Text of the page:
Description This dish portrays the sea nymph Philyra and Cronos, a leader of the Titans, the generation of divinities preceding the Olympian gods. According to Greek mythology, Cronus fell in love with Philyra, and when his wife Rhea discovered them together, he quickly transformed himself into a horse to escape detection. Cronos is pictured here in the upper right corner, holding a scythe and sitting in a sunburst ringed with clouds. On a hillside at the left, Philyra reclines on her right elbow; behind her, Cronos is transforming himself into a horse. This composition, painted in red-gold and dark ruby luster, is characteristic of “istoriato” (tells a story) imagery, which often featured scenes from Classical antiquity. The back is bluish-white and is decorated in ruby and red-gold lustre with four spirals converted into floral scrolls; in the center, in lustre, is a floral motif surmounted by the date, "1539." It was likely made in Urbino or Gubbio, cities with maiolica workshops that specialized in luster wares. For more on “istoriato,” see 48.1487; for additional information on “maiolica,” see 48.1336.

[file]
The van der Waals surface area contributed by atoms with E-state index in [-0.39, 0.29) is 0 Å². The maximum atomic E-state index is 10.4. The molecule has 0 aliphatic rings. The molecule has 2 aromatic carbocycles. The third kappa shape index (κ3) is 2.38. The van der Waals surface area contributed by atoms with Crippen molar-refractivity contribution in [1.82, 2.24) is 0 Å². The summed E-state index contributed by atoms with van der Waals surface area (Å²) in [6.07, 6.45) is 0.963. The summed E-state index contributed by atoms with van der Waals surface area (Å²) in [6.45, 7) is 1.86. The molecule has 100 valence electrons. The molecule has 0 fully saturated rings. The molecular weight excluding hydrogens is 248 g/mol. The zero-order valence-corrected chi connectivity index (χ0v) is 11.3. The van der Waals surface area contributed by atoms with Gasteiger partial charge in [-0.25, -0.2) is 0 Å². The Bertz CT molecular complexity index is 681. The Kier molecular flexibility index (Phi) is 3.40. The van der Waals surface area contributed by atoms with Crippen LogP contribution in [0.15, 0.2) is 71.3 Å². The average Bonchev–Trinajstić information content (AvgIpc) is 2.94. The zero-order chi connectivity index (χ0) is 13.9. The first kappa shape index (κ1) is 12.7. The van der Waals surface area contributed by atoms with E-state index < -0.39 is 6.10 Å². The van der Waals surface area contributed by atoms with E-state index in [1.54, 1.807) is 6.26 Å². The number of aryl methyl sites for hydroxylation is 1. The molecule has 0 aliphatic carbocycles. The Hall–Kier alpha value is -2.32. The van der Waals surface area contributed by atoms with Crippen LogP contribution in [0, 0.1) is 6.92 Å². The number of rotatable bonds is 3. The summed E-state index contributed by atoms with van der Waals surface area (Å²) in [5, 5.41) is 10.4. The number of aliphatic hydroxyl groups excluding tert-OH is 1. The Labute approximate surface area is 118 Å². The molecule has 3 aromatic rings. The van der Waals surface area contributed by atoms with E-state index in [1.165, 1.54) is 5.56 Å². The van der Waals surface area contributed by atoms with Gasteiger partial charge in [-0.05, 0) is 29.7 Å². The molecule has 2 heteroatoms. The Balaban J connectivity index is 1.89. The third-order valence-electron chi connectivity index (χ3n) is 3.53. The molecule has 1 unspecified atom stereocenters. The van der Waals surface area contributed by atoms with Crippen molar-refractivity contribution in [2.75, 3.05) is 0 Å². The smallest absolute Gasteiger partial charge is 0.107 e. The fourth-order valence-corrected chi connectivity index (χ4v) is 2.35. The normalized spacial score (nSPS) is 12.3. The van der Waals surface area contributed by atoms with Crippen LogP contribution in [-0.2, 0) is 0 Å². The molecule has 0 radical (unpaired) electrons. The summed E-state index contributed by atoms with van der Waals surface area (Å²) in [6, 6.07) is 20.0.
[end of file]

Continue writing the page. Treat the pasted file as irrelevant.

Provenance Don Marcello Massarenti Collection, Rome; Henry Walters, Baltimore, 1902, by purchase; Walters Art Museum, 1931, by bequest.
Inscriptions [Date] On the center back, a floral motif surmounted by the date, in lustre: 1539
Credit Acquired by Henry Walters with the Massarenti Collection, 1902
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